Which development strategies have been most effective in Ethiopia, bottom up or top down? Development project Ashegoda wind farm – Tigray Farm Africa – goat aid in Tigray Type of development strategy Top-down Bottom-up How does it work?

  • Invested in increasing renewable energy production in Ethiopia.
  • The £179m windfarm consists of 84 hi-tech turbines towering above an arid region and is now the largest wind farm in sub-Saharan Africa.
  • The project, outside Mekelle in Tigray state, about 475 miles north of the capital, Addis Ababa, supplies over 3 million Ethiopians with electricity.
  • The project also only exploits some of Ethiopia’s energy potential and the Government is aiming over the next five years to increase energy generation further to provide more Ethiopians with access to electricity.
  • In this region 80% of the population live in rural areas and levels of poverty and malnutrition are very high; a third of women are underweight. Many women and increasing numbers of young people have no or little access to land meaning that they struggle to produce enough food to feed their families.
  • This UK-based NGO provides three goats on credit to poor households headed by women.
  • By providing these goats families have greater access to milk, meat and manure to kitchen gardens as well as the opportunity to breed goats.
  • Women are provided with a training package to teach them how to care for and breed the goats as well as grow fodder crops to feed them with.
  • To repay the loan women need to provide three weaned kids which can then be used to help another poor woman.

Why does it improve development? This can dramatically improve their quality of life allowing them to use more machinery, light in the evenings, better cooking equipment. Ethiopia also aims to boost its economy by exporting electricity to surrounding countries.

One positive outcome of the project has been that goat owning families are becoming healthier and there is a significant decrease in the number of malnourished children.It also enables families to create an income through the breeding and subsequent sale of goats. They can then use this money to send their children to school, access healthcare, invest in increasing the earning potential through the purchase of other animals.


  • The project has provided work for Ethiopian companies, who have been involved in the construction of roads, turbine foundations, sub-station and electricity infrastructure.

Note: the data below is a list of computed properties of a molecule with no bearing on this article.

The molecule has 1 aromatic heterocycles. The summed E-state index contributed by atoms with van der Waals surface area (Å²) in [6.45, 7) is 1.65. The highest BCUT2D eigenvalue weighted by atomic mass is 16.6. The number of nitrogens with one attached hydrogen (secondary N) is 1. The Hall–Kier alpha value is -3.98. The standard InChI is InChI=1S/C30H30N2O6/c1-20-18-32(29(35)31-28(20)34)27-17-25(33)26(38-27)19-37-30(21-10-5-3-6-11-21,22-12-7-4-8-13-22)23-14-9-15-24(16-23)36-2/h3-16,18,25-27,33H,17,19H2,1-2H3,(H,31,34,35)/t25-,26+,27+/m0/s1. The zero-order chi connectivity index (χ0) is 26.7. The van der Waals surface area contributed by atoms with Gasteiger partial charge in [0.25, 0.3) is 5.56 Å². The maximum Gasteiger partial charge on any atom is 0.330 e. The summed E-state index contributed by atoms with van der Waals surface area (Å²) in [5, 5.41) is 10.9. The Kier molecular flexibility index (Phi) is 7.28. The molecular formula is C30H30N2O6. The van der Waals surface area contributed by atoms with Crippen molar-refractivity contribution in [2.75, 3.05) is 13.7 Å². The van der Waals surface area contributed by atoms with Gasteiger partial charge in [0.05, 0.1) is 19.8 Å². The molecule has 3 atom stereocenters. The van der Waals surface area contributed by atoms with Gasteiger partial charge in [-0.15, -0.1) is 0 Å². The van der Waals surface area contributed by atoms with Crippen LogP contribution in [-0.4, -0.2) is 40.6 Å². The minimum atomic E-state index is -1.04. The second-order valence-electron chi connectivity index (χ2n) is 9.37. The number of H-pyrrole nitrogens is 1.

• It will produce about 400 million KWh of electricity each year in a country where currently half the population have no access to electricity and power cuts are still a regular occurrence where there is an electricity supply.
  • Electricity is urgently needed to feed the economic growth of the country which has average 10% over the last decade.
  • This wind farm works in conjunction with an existing hydro-electric dam. The wind farm is more sustainable as it works with the climate of Ethiopia where rainfall is very low.
  • It will also future proof the country’s electricity supply as climate change is likely to reduce rainfall further.
  • The dry season tends to be very windy so there is a lot of potential to produce electricity from wind turbines.
  • The Food Security project work directly with 11,337 women and 400 landless youths while more than 48,300 people benefit indirectly.
  • According to the recent Poverty Reduction Assessment by the World Bank, life expectancy has increased and progress has been made towards the attainment of the Millennium Development Goals, particularly in gender parity in primary education, child mortality, HIV/ AIDS, and malaria in Ethiopia.
  • Innovate initiatives like this Food Security Project, are taking a step in the right direction to address many issues, particularly food issues in Africa.
  • Research shows that calorie intakes for people involved in the project are 41.8% higher than those who haven’t taken part.
  • This cycle also means that the programme can keep expanding to help more women.


  • Media reports in 2011, however, noted that about 700 farmers had lost some or all their land to make way for the turbines. They were given financial compensation but some complained the money was too little.
  • Ethiopia is currently selling most of the electricity produced to neighbouring countries so Ethiopian people are not getting the benefits from an improved electricity supply. The government reports that this is due to the fact that many homes are not connected to the national grid and they say income from selling the energy can be used to widen access.
  • Project does not change a family’s fortunes overnight. It takes 2-5 years for the project to significantly improve a family’s quality of life.
  • They can also only help so many people and although it is raising the quality of life of many families it is not as far reaching as to help all the people in Ethiopia who are living in poverty.
  • There have also been reports that some goats are reproducing less than expected.